The first 18 holes at Mälarö
GK Skytteholm were built in the early 1990s for SEK 6 million (circa €600,000), small change for just about any ambitious new-build. The course is
laid out in an open landscape on light, sandy soil and the club proudly
announces on its homepage that the sand excavated during course construction
from the pit, located adjacent to the current 17th green, had exactly the right
characteristics for building greens. This is not a surprise, as the Mälarö
islands have kept Stockholm’s construction sector supplied with sand and gravel
for much of the last 100 years. If you let your eyes wander off the road on
your way to the course you will notice a number of gravel pits, at least one of
which is still active. This subsoil gives the course a longer season than most
other layouts in the Stockholm area.
It was perhaps also not a coincidence that the club did not plant trees all over the course to create a parkland feel, as has been the prevailing fashion in golf course design. Architect Tommy Nordström was always inspired by traditional British links and heathland golf courses and used this inspiration in his work whenever the land permitted, as can be seen by his work in southern Sweden, at Degeberga-Widtsköfle and Österlen’s Djupadal course, but Mälarö is perhaps his purest “inland links” and certainly one of the few such courses in the Stockholm area.
Mälarö Golf Club actively promotes the ground game and wind is almost always a factor when playing the course. The collection of flags welcoming you as you drive in (most other clubs have them at the clubhouse, here they stand in the middle of the course) also help with judging wind direction and speed, whichever hole you happen to be playing. The only exception is the par five 9th, played in its own splendid isolation in the nearby woods.
A further nine holes were built on adjacent, slightly lower lying land in 2003. These holes (numbered 19-27) therefore have more water in the line of play and are regarded as the toughest. The only water on the first 18 holes comprise of ponds on the 11th and the 12th holes, which are not directly in the line of play.
The course is laid out in three loops of nine, all returning to the clubhouse. However, holes 1-18 have formed the regular 18-hole course ever since the resurfacing of all 18 greens was completed in 2014.
Recent years have been tough economically for many golf clubs and Mälarö has been no exception, so a merger/combination with nearby Troxhammar GC was perhaps more of a necessity than a choice. The policy of not watering the fairways of the 19-27 loop could also be viewed in that light. However, these holes have recently offered Stockholm-based golfers a taste of real fast-running fairways, a treat for the purist if there ever was one.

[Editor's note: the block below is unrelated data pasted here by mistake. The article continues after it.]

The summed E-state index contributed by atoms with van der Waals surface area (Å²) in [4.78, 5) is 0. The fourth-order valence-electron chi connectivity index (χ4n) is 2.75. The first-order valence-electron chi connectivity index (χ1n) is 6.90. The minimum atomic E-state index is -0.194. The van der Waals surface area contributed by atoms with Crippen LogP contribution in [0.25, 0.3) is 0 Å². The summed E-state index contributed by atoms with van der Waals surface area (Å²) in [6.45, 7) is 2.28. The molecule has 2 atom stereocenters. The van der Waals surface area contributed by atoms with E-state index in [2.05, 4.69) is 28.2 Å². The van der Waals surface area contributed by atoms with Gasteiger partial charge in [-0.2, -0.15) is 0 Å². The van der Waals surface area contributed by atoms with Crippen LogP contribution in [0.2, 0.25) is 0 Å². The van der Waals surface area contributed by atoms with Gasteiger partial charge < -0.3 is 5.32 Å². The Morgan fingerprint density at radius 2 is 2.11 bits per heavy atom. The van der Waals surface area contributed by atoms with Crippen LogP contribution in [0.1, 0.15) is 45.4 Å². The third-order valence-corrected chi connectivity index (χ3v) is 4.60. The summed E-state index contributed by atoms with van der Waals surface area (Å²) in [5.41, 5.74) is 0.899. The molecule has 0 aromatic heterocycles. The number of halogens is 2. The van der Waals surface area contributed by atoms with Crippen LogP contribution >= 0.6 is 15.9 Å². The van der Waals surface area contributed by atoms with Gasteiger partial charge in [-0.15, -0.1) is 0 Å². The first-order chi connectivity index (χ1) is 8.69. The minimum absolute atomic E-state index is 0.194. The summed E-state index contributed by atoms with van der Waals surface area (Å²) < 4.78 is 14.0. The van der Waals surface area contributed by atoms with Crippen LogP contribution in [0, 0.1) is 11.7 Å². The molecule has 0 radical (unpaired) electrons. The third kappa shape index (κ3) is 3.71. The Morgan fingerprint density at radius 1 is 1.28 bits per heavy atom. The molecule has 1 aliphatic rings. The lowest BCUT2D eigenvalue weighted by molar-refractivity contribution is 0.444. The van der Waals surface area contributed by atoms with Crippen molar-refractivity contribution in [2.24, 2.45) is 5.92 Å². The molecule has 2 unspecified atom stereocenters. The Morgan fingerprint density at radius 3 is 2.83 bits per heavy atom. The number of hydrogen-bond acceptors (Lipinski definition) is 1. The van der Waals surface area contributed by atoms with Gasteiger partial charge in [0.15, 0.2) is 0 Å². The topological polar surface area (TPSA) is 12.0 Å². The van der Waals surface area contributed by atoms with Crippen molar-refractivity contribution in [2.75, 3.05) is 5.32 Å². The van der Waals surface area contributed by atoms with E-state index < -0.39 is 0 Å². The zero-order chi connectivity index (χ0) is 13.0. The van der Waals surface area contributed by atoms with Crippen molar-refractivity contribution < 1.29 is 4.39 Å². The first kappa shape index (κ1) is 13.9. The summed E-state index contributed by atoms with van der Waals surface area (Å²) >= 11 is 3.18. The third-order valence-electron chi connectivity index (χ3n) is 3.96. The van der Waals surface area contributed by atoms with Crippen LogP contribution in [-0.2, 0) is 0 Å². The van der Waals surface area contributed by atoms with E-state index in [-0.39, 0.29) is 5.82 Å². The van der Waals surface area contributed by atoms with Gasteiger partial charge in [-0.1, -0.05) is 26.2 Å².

In any case, the club is not standing still and a forward fifth tee has been built on most holes. These forward tees, together with extra beginner’s tees on holes 19-27, should make the course more welcoming for novice golfers while still entertaining their more accomplished friends. Hopefully, this will also enable the club to continue offering its unique blend of Swedish and Scottish open country golf.Finally, we must mention the practice facilities. Mälarö has the full set, not only a driving range and a couple of putting greens, but also a 6-hole short course and two areas for approach shot practice with own golf balls. Mälarö is therefore one of few places where perfection-minded Stockholm-based golfers can observe their divots when practising full iron shots.
You can almost always get a game at Mälarö as the starting sheet is not as busy as it is most days at nearby Drottningholm or other quality courses near Stockholm.
Why is this? I think the vast majority of Stockholm golfers simply do not “get it”. They prefer their fairways tree-lined but also green and soft and therefore have a hard time picking out where that slice bounced into the high grass.
The latter is actually no longer a factor unless you hit it very far and way off line at the same time. The club has done an admirable job of widening the semi-rough and holding it down, even to the point of significantly lower course and slope ratings compared to a few years ago.
What you almost always get at Mälarö is good practice playing in the wind. Furthermore, if you pick the right time in the season you can also enjoy fast running fairways, certainly on holes 19-27. However, it is a pity that drainage is not better around the greens as more than one apron is often too soft to offer a more comprehensive links-like experience.
Clearly behind the top names in the region (Bro Hof, Ullna, Drottningholm), but the design is good enough to qualify into the group of courses below. Design 4 balls, Conditioning 3 balls. Practice facilities 5 balls, Club-house/Ambiance 2 balls....Overall verdict = just about 4 balls